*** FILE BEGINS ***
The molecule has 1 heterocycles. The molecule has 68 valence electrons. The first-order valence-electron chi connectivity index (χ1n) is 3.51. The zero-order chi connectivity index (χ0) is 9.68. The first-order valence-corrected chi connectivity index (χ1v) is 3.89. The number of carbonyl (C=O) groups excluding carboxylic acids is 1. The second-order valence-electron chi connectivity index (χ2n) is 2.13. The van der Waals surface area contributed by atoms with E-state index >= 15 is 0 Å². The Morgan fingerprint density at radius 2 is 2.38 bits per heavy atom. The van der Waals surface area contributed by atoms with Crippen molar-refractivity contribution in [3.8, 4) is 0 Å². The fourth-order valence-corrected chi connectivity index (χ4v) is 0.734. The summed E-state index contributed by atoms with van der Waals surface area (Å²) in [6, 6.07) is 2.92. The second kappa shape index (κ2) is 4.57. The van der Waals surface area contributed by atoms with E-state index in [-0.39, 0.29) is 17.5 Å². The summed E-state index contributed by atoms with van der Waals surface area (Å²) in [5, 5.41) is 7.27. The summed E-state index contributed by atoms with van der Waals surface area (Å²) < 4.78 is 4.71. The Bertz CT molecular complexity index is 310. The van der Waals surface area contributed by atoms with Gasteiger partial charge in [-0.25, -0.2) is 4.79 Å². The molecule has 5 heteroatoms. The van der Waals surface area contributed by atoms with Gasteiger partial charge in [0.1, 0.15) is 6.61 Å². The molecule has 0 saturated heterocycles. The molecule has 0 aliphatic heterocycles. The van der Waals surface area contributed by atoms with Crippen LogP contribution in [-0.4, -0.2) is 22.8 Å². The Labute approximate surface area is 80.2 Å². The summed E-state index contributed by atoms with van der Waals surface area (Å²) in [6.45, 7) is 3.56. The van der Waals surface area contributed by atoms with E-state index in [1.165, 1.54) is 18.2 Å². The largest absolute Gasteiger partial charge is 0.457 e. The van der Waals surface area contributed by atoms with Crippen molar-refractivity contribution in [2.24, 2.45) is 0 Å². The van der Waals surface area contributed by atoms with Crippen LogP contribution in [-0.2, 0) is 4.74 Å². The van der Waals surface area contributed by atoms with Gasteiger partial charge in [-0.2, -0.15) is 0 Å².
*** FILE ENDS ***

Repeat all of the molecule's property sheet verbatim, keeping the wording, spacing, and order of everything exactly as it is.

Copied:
The molecule has 1 heterocycles. The molecule has 68 valence electrons. The first-order valence-electron chi connectivity index (χ1n) is 3.51. The zero-order chi connectivity index (χ0) is 9.68. The first-order valence-corrected chi connectivity index (χ1v) is 3.89. The number of carbonyl (C=O) groups excluding carboxylic acids is 1. The second-order valence-electron chi connectivity index (χ2n) is 2.13. The van der Waals surface area contributed by atoms with E-state index >= 15 is 0 Å². The Morgan fingerprint density at radius 2 is 2.38 bits per heavy atom. The van der Waals surface area contributed by atoms with Crippen molar-refractivity contribution in [3.8, 4) is 0 Å². The fourth-order valence-corrected chi connectivity index (χ4v) is 0.734. The summed E-state index contributed by atoms with van der Waals surface area (Å²) in [6, 6.07) is 2.92. The second kappa shape index (κ2) is 4.57. The van der Waals surface area contributed by atoms with E-state index in [-0.39, 0.29) is 17.5 Å². The summed E-state index contributed by atoms with van der Waals surface area (Å²) in [5, 5.41) is 7.27. The summed E-state index contributed by atoms with van der Waals surface area (Å²) < 4.78 is 4.71. The Bertz CT molecular complexity index is 310. The van der Waals surface area contributed by atoms with Gasteiger partial charge in [-0.25, -0.2) is 4.79 Å². The molecule has 5 heteroatoms. The van der Waals surface area contributed by atoms with Gasteiger partial charge in [0.1, 0.15) is 6.61 Å². The molecule has 0 saturated heterocycles. The molecule has 0 aliphatic heterocycles. The van der Waals surface area contributed by atoms with Crippen LogP contribution in [-0.4, -0.2) is 22.8 Å². The Labute approximate surface area is 80.2 Å². The summed E-state index contributed by atoms with van der Waals surface area (Å²) in [6.45, 7) is 3.56. The van der Waals surface area contributed by atoms with E-state index in [1.165, 1.54) is 18.2 Å². The largest absolute Gasteiger partial charge is 0.457 e. The van der Waals surface area contributed by atoms with Crippen molar-refractivity contribution in [2.24, 2.45) is 0 Å². The van der Waals surface area contributed by atoms with Crippen LogP contribution in [-0.2, 0) is 4.74 Å². The van der Waals surface area contributed by atoms with Gasteiger partial charge in [-0.2, -0.15) is 0 Å².